This Schoolhouse pendant below is the perfect example of a vintage style pendant light that would look perfect in a narrow Victorian hallway. It has a beautifully formed, milky body, whilst topped with a solid nickel brass cap and chain.
5. Review The Height of Your Ceiling Before You Buy
Victorian hallways are renown for their very high ceilings, due to the space that needs to be illuminated, a basic ceiling light just won’t cut it here. When choosing the right chandelier, or pendant light, opt for those that have a long drop that can either be shortened or extended.
You’re probably going to want to look for something that has a drop of at least 1.5m. But in some cases, some Victorian homes have even higher ceilings that need to be appropriately catered for.
It can be difficult to light a very large Victorian hallway which is why you will need to fall back on introducing other light sources too into a layered lighting scheme.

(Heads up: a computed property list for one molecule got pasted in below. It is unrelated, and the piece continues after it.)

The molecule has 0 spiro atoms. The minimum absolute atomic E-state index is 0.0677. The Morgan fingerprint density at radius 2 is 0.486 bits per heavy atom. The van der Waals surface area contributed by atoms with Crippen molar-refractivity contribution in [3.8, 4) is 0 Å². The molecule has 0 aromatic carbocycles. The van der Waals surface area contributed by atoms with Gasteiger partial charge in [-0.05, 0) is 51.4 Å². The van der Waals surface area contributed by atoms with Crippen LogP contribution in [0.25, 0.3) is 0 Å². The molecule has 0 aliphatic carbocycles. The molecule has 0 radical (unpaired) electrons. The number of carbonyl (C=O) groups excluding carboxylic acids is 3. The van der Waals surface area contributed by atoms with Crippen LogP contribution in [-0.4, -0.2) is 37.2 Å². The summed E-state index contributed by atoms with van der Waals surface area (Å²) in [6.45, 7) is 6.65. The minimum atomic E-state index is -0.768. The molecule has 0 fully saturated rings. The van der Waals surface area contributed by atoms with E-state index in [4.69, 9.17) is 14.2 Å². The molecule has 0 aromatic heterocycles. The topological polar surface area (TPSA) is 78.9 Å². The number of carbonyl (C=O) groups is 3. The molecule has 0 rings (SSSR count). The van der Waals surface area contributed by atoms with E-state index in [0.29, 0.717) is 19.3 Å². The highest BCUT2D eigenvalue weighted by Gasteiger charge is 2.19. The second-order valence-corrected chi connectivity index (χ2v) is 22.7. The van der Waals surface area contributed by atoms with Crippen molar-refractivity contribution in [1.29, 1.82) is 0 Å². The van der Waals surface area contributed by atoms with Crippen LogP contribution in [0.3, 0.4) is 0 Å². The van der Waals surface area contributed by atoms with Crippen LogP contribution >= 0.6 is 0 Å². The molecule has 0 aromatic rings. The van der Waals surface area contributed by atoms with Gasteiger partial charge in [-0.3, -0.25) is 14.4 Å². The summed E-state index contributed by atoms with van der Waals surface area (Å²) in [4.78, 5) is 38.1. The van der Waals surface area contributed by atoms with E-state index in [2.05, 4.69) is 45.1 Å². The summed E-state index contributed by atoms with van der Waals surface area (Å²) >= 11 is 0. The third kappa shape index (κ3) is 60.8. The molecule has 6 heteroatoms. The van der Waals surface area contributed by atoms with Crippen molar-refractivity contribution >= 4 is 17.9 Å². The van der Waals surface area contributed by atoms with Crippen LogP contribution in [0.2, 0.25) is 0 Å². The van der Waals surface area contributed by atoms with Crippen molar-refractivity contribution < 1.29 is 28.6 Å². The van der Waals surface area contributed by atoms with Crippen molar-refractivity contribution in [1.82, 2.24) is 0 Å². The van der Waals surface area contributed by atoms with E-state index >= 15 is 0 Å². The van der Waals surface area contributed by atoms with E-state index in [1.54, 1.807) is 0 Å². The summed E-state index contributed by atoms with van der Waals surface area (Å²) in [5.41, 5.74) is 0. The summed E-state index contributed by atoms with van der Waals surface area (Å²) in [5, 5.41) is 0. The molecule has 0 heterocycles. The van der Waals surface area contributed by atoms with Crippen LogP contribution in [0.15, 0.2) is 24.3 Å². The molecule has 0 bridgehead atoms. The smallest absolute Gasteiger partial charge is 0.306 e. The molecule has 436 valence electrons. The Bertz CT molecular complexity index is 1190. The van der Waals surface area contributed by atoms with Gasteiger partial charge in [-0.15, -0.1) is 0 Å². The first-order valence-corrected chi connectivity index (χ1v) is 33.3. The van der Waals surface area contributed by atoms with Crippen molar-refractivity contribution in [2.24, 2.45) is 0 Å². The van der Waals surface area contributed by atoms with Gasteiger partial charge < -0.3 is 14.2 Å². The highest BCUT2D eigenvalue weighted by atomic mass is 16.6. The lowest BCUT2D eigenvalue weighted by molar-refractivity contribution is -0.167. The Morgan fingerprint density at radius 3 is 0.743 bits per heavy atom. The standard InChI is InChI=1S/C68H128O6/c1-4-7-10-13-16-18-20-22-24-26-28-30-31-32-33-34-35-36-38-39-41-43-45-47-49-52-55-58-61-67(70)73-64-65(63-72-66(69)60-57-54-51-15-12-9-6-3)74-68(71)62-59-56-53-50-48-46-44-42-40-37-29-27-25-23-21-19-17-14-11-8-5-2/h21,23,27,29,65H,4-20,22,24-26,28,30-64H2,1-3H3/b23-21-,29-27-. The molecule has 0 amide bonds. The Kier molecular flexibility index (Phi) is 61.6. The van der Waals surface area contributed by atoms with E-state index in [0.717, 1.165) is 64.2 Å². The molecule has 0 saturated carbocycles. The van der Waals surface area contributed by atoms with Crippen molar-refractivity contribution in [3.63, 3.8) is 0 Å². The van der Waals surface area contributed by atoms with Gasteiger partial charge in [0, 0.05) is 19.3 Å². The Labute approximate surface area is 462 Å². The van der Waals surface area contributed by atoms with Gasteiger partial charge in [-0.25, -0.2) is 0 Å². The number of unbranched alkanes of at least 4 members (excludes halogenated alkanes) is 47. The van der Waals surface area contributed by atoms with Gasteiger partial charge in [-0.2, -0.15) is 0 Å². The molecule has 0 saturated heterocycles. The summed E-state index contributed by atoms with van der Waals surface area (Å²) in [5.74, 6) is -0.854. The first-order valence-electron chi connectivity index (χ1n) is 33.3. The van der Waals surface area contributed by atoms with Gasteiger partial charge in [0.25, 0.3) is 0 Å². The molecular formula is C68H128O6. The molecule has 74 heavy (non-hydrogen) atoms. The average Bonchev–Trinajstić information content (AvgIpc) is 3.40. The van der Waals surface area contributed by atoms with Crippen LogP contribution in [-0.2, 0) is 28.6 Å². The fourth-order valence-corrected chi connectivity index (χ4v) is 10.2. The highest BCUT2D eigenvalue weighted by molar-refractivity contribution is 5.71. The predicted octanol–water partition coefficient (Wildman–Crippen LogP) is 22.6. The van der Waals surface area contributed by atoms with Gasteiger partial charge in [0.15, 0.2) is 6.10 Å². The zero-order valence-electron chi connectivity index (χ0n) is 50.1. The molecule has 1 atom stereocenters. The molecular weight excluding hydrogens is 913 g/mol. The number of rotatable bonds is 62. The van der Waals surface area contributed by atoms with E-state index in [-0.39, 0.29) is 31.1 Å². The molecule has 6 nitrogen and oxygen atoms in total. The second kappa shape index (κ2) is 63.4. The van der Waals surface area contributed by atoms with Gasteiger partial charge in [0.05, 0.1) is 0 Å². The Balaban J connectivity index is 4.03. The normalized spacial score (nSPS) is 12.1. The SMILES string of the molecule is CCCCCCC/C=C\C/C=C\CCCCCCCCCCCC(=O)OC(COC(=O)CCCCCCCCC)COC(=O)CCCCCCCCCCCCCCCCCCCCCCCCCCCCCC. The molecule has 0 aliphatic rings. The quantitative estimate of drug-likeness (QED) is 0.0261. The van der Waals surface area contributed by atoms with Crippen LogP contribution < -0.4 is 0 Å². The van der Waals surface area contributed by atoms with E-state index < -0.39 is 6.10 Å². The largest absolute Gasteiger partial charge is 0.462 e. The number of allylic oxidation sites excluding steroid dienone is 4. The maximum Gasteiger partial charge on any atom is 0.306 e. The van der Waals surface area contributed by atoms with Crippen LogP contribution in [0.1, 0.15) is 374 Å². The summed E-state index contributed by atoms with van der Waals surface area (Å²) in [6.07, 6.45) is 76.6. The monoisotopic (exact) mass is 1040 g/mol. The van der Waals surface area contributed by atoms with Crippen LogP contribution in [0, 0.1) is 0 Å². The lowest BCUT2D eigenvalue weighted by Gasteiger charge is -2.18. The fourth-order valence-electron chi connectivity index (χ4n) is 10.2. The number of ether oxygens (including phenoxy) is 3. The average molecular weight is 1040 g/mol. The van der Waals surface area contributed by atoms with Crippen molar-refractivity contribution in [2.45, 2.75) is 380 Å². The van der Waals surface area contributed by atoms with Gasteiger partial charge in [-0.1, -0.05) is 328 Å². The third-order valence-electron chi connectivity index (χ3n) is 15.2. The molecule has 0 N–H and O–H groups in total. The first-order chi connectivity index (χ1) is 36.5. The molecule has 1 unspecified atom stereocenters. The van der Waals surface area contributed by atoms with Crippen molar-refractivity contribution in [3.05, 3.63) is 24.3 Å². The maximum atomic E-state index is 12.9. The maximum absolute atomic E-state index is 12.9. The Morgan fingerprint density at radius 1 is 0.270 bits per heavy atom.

6. Add A Stunning Round Chandelier
Chandeliers take all shapes and different sizes, and whilst this spherical style has a nod to the 1920s era, it looks incredible in a cavernous Victorian hallway like this.
The spherical nature and detailing disperses swatches of beautiful light around the room, and when it’s switched off it will continue to reflect and retract light too.
7. Lean Into Natural Materials
I wanted to share a lighting idea in a super narrow hallway, some Victorian terrace hallways don’t share in the same enviable hallways with high ceilings, and options are slightly more limited in narrow spaces.
Leaning into natural materials and opting for a rattan pendant light is one of the best types of materials because it doesn’t inhibit light in any way, it allows light to disperse through the material, and when it’s not in use, natural daylight can pass through it too.
8. Maximise Light With A Glass Pendant
Glass is by far one of the best types of materials for pendant lights in a narrow hallway. Glass becomes your best friend as it continues to reflect, disperse and retract natural light, even when it’s not in use.
It delivers swathes of beautiful light and is perfect for any interior scheme, regardless of the period of the property.
9. Add Light With A Hurricane Glass Lantern Pendant